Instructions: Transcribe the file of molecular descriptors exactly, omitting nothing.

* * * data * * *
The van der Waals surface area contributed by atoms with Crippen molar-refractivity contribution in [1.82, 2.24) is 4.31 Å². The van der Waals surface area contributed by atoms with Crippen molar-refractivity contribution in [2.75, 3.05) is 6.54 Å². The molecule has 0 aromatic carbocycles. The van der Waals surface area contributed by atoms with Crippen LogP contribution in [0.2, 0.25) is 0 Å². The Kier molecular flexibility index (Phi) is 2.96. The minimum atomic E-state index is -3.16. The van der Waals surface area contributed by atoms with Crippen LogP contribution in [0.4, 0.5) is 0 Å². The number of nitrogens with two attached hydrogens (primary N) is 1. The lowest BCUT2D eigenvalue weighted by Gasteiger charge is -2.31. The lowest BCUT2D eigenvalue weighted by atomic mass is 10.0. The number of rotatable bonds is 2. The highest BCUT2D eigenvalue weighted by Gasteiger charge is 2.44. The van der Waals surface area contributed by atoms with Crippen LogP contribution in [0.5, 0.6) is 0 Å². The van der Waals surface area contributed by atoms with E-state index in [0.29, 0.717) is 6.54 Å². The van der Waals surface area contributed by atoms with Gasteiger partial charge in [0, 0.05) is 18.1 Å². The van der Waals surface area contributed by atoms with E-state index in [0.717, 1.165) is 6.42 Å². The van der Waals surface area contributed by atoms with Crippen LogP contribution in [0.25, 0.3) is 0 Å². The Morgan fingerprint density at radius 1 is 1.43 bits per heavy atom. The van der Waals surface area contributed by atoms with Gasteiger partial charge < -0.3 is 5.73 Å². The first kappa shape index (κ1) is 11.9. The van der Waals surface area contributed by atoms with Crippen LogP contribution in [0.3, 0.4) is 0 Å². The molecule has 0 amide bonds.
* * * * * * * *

The van der Waals surface area contributed by atoms with Crippen molar-refractivity contribution in [1.82, 2.24) is 4.31 Å². The van der Waals surface area contributed by atoms with Crippen molar-refractivity contribution in [2.75, 3.05) is 6.54 Å². The molecule has 0 aromatic carbocycles. The van der Waals surface area contributed by atoms with Crippen LogP contribution in [0.2, 0.25) is 0 Å². The Kier molecular flexibility index (Phi) is 2.96. The minimum atomic E-state index is -3.16. The van der Waals surface area contributed by atoms with Crippen LogP contribution in [0.4, 0.5) is 0 Å². The number of nitrogens with two attached hydrogens (primary N) is 1. The lowest BCUT2D eigenvalue weighted by Gasteiger charge is -2.31. The lowest BCUT2D eigenvalue weighted by atomic mass is 10.0. The number of rotatable bonds is 2. The highest BCUT2D eigenvalue weighted by Gasteiger charge is 2.44. The van der Waals surface area contributed by atoms with Crippen LogP contribution in [0.5, 0.6) is 0 Å². The van der Waals surface area contributed by atoms with E-state index in [0.29, 0.717) is 6.54 Å². The van der Waals surface area contributed by atoms with Gasteiger partial charge in [0, 0.05) is 18.1 Å². The van der Waals surface area contributed by atoms with E-state index in [0.717, 1.165) is 6.42 Å². The van der Waals surface area contributed by atoms with Crippen LogP contribution in [0.25, 0.3) is 0 Å². The Morgan fingerprint density at radius 1 is 1.43 bits per heavy atom. The van der Waals surface area contributed by atoms with Gasteiger partial charge < -0.3 is 5.73 Å². The first kappa shape index (κ1) is 11.9. The van der Waals surface area contributed by atoms with Crippen LogP contribution in [0.3, 0.4) is 0 Å². The molecule has 0 amide bonds.